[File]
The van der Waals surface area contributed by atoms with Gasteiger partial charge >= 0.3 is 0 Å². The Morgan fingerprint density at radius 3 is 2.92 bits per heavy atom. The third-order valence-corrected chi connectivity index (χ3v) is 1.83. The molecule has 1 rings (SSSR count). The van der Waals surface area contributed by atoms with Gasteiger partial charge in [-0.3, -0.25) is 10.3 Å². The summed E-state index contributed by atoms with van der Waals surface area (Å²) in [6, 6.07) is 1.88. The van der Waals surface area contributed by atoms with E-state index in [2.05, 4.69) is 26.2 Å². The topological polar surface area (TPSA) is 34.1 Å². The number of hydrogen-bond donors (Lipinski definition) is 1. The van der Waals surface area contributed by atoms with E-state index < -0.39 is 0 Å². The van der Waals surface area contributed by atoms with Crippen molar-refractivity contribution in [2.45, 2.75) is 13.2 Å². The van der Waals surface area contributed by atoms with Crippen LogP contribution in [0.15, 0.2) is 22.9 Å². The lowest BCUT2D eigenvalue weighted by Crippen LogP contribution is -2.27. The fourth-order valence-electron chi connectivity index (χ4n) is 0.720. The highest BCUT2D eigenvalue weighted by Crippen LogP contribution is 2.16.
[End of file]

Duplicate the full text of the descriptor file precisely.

The van der Waals surface area contributed by atoms with Gasteiger partial charge >= 0.3 is 0 Å². The Morgan fingerprint density at radius 3 is 2.92 bits per heavy atom. The third-order valence-corrected chi connectivity index (χ3v) is 1.83. The molecule has 1 rings (SSSR count). The van der Waals surface area contributed by atoms with Gasteiger partial charge in [-0.3, -0.25) is 10.3 Å². The summed E-state index contributed by atoms with van der Waals surface area (Å²) in [6, 6.07) is 1.88. The van der Waals surface area contributed by atoms with E-state index in [2.05, 4.69) is 26.2 Å². The topological polar surface area (TPSA) is 34.1 Å². The number of hydrogen-bond donors (Lipinski definition) is 1. The van der Waals surface area contributed by atoms with E-state index < -0.39 is 0 Å². The van der Waals surface area contributed by atoms with Crippen molar-refractivity contribution in [2.45, 2.75) is 13.2 Å². The van der Waals surface area contributed by atoms with Crippen LogP contribution in [0.15, 0.2) is 22.9 Å². The lowest BCUT2D eigenvalue weighted by Crippen LogP contribution is -2.27. The fourth-order valence-electron chi connectivity index (χ4n) is 0.720. The highest BCUT2D eigenvalue weighted by Crippen LogP contribution is 2.16.